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ASCOconnection.org is a forum for the exchange of views on topical issues in the field of oncology. The views expressed in the blogs, comments, and forums belong to the authors. They do not necessarily reflect the views or positions of the American Society of Clinical Oncology. Please read the Commenting Guidelines.

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I applaud ASCO and the ABIM on the “Top Five" list—and President Link’s comments in this month’s ASCO Connection magazine (page 38) are right on the mark! It’s our responsibility to rein in costs and improve quality...we cannot...
It seems that every nephew or niece of mine who has an engineering degree is busy creating the next killer app for a mobile device. Usually it starts with way cool technology, but comes up short in figuring out why enough users would want it or what a sustainable business model might be. On the...
In a prior post, I talked about wondering how those I had met through my own patients were doing, especially after my patients had passed on. I wondered if they were all right and whether they were able to move...
In a previous life I used to be a church musician. I started piano in the 1st grade, and since I attended a pretty traditional parochial elementary school, it was natural to gravitate in this direction. Over the years I’ve been involved in church and school choirs as a pianist, organist, singer,...
As oncologists, we are often expected to “do everything possible” to prolong our patients’ lives and ensure their peace of mind. This expectation arises from within ourselves, as committed caregivers, and from our patients and their families.
Spring has sprung—Easter and Passover are upon us; the earth is waking up and trees are coming alive. For me, this time of year is a time for rebirth and renewal. This spring is especially lovely because I just became an uncle too (P.S. Congratulations to my sister, Maerica, and her husband, Brian...
Odds are that you have been faced with a similar dilemma. I have a new patient, not yet 40 years old, who was recently diagnosed with bilateral locally advanced breast cancer. Staging scans did not reveal metastatic disease. I recommended systemic therapy with doxorubicin, cyclophosphamide, a...
Fellowship programs can (should) make a part of their training a discussion and explanation of the varying types of practices that a trainee can consider. Although there are more precise subcategories, it basically breaks down into academic vs. non-academic practices. Now I grant that while any...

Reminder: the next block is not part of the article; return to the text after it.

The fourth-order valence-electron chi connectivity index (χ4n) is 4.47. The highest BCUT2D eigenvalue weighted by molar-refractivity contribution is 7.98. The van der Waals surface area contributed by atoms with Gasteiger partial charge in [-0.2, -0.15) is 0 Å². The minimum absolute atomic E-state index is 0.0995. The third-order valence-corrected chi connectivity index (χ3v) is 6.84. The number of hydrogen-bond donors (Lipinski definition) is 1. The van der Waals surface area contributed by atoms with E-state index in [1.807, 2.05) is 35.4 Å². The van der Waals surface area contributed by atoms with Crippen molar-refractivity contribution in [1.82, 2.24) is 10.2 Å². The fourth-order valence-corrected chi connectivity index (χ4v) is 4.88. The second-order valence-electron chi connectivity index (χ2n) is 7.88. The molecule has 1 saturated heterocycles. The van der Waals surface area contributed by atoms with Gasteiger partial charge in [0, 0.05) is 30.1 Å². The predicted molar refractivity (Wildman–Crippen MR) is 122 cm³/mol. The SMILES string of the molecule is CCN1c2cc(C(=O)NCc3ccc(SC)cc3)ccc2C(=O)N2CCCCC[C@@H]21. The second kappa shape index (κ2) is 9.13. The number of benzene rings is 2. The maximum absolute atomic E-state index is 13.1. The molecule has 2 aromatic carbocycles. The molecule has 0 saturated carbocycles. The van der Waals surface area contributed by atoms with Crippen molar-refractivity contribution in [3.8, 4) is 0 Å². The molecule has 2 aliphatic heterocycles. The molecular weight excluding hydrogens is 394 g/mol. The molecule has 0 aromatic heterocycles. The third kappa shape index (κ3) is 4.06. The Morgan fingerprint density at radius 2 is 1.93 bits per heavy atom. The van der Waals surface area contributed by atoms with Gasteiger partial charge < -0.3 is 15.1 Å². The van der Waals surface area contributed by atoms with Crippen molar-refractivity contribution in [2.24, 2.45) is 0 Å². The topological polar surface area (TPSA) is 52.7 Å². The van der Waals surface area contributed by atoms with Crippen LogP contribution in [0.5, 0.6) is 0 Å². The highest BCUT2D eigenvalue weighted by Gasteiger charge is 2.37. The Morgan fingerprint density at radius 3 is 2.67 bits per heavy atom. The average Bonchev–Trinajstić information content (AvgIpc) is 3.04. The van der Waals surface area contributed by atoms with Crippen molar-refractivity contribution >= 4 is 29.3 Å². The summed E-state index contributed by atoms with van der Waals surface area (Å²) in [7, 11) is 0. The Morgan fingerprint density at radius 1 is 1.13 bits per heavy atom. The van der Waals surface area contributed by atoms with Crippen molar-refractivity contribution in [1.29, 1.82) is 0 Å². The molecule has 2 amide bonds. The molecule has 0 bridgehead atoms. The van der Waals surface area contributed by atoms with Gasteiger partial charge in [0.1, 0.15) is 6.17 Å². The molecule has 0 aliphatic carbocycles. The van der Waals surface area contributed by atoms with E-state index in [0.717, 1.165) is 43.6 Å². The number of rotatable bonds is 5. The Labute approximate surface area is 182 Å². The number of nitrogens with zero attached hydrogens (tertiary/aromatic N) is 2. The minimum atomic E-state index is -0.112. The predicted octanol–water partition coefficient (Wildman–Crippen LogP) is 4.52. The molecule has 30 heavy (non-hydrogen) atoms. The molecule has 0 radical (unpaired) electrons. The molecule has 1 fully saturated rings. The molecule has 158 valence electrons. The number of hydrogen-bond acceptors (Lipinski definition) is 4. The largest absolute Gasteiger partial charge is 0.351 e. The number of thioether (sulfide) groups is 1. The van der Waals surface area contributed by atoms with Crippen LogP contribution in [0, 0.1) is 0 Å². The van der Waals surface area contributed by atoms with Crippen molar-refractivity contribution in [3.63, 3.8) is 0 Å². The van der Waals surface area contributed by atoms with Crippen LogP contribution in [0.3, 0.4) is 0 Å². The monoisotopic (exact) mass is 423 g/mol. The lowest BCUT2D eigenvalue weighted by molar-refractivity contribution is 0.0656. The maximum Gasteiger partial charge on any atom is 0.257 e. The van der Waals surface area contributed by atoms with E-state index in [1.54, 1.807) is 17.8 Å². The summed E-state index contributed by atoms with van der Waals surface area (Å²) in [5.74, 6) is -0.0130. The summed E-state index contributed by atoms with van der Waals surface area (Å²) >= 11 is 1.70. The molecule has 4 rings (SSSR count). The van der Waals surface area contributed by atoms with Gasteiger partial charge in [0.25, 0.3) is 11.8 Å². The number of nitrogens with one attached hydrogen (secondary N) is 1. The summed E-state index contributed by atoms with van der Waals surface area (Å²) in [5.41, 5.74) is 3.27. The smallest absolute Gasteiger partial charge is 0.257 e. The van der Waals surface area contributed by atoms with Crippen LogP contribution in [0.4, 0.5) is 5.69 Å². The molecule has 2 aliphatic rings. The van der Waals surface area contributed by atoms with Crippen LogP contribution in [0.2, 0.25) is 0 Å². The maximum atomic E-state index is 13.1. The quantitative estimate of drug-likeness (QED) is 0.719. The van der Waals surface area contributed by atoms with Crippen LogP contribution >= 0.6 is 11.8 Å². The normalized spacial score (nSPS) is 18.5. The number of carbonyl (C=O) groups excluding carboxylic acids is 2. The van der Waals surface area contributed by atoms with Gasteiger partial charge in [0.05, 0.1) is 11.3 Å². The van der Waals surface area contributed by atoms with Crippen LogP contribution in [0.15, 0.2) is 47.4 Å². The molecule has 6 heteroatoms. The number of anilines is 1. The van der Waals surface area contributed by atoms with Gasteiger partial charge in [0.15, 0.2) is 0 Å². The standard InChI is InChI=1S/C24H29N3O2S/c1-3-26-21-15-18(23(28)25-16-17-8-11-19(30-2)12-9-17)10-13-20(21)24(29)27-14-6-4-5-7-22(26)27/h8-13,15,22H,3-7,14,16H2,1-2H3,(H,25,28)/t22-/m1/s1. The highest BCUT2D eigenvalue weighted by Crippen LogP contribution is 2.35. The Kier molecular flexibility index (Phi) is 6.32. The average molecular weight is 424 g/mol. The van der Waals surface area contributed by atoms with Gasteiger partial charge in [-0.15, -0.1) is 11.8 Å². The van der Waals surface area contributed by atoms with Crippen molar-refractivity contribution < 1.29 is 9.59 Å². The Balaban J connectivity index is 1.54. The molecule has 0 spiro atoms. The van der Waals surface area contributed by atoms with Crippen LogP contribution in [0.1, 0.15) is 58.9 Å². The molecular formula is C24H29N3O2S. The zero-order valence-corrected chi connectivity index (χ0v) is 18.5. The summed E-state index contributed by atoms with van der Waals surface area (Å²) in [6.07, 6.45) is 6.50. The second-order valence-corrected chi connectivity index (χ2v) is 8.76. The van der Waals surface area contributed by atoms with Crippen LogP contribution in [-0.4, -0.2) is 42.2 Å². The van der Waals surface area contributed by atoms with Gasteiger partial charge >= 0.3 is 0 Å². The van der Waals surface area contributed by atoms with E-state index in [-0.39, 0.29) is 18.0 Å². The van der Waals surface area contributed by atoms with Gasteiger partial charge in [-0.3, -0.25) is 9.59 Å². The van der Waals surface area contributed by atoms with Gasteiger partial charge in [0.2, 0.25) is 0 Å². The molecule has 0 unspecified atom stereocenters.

The ASCO Annual Meeting is one of the highlights of the exchange of new information for oncologists in North America and the world.
I’m not sure when it started, but I have a favorite tradition of New Year’s Day bookstore browsing. And buying. Yes, I often buy enough books each January 1st to get me through a couple of years of leisure reading (at least). And there is much to be said for a book browsing visit to Harvard Square...
Earlier this week I passed my friend and colleague, Dr. Ekaterini Tsiapali, in the stairwell. We rarely get to catch up these days, so it was really quite a nice surprise to see her."What...
I was recently appointed the Assistant Director of the Yale Cancer Center with the portfolio of Diversity/Disparities. While I’m not sure I’m the most qualified for this, it has gotten me thinking a lot about diversity, disparities, and what it means to achieve health equity. Too often, I think...
Like many oncologists, I am picky about the books I read. I’m not ashamed to say that I favor funny, happy books that make me laugh. There’s enough drama and angst in my day job that I tend to avoid this during my free time.
In health care, we often find ourselves reacting to events rather than dictating them. Being cast in this undesirable position is often unavoidable when dealing with regulators and federal policy. However, the ability to foresee the need for change and thereby influence the direction of change is a...
I have to admit it. Even today, I find interpreting statistics for patients very difficult; not because I don't understand the concept of relative and absolute risks, hazard or odds ratios, or survival rates. It's because in the end, they do not apply at an individual level.
This is probably the question I get asked the most when I tell people that I am an oncologist. It’s a question I have asked myself a number of times in the past as well. Now it’s a question I am facing again... My first exposure to this was when my father was diagnosed with pancreatic cancer in...
Reading the news about the current shortage of methotrexate filled me with shame and anger and sorrow. Sometime during the past few years my country, which developed the drugs and regimens that cured most of childhood leukemia, became part of the third world. Parents in the United States now know...
The controversy that has erupted regarding the Susan G. Komen foundation and recent decisions about funding Planned Parenthood has been hard to miss. As a specialist in women's cancers and given my general interest in women's health, I've been fascinated by this dialogue online—on message boards,...

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